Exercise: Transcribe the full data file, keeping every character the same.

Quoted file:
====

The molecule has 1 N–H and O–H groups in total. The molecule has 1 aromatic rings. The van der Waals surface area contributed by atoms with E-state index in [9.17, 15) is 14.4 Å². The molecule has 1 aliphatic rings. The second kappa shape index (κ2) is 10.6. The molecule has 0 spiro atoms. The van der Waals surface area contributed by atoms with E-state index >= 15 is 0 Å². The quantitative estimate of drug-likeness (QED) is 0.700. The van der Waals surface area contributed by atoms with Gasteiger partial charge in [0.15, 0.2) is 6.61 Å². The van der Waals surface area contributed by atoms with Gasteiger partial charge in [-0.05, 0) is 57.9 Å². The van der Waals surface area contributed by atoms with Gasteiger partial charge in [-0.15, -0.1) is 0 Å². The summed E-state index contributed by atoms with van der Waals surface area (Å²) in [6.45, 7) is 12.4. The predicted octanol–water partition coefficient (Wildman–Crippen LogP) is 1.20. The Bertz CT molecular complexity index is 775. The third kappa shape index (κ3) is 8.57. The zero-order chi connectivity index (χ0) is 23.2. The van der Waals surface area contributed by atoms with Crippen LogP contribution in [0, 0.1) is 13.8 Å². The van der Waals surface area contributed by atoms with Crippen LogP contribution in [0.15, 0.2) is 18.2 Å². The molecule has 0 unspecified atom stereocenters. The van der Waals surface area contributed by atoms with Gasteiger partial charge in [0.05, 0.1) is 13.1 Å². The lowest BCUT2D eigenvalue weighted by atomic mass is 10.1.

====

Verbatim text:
The molecule has 1 N–H and O–H groups in total. The molecule has 1 aromatic rings. The van der Waals surface area contributed by atoms with E-state index in [9.17, 15) is 14.4 Å². The molecule has 1 aliphatic rings. The second kappa shape index (κ2) is 10.6. The molecule has 0 spiro atoms. The van der Waals surface area contributed by atoms with E-state index >= 15 is 0 Å². The quantitative estimate of drug-likeness (QED) is 0.700. The van der Waals surface area contributed by atoms with Gasteiger partial charge in [0.15, 0.2) is 6.61 Å². The van der Waals surface area contributed by atoms with Gasteiger partial charge in [-0.05, 0) is 57.9 Å². The van der Waals surface area contributed by atoms with Gasteiger partial charge in [-0.15, -0.1) is 0 Å². The summed E-state index contributed by atoms with van der Waals surface area (Å²) in [6.45, 7) is 12.4. The predicted octanol–water partition coefficient (Wildman–Crippen LogP) is 1.20. The Bertz CT molecular complexity index is 775. The third kappa shape index (κ3) is 8.57. The zero-order chi connectivity index (χ0) is 23.2. The van der Waals surface area contributed by atoms with Crippen LogP contribution in [0, 0.1) is 13.8 Å². The van der Waals surface area contributed by atoms with Crippen LogP contribution in [0.15, 0.2) is 18.2 Å². The molecule has 0 unspecified atom stereocenters. The van der Waals surface area contributed by atoms with Gasteiger partial charge in [0.05, 0.1) is 13.1 Å². The lowest BCUT2D eigenvalue weighted by atomic mass is 10.1.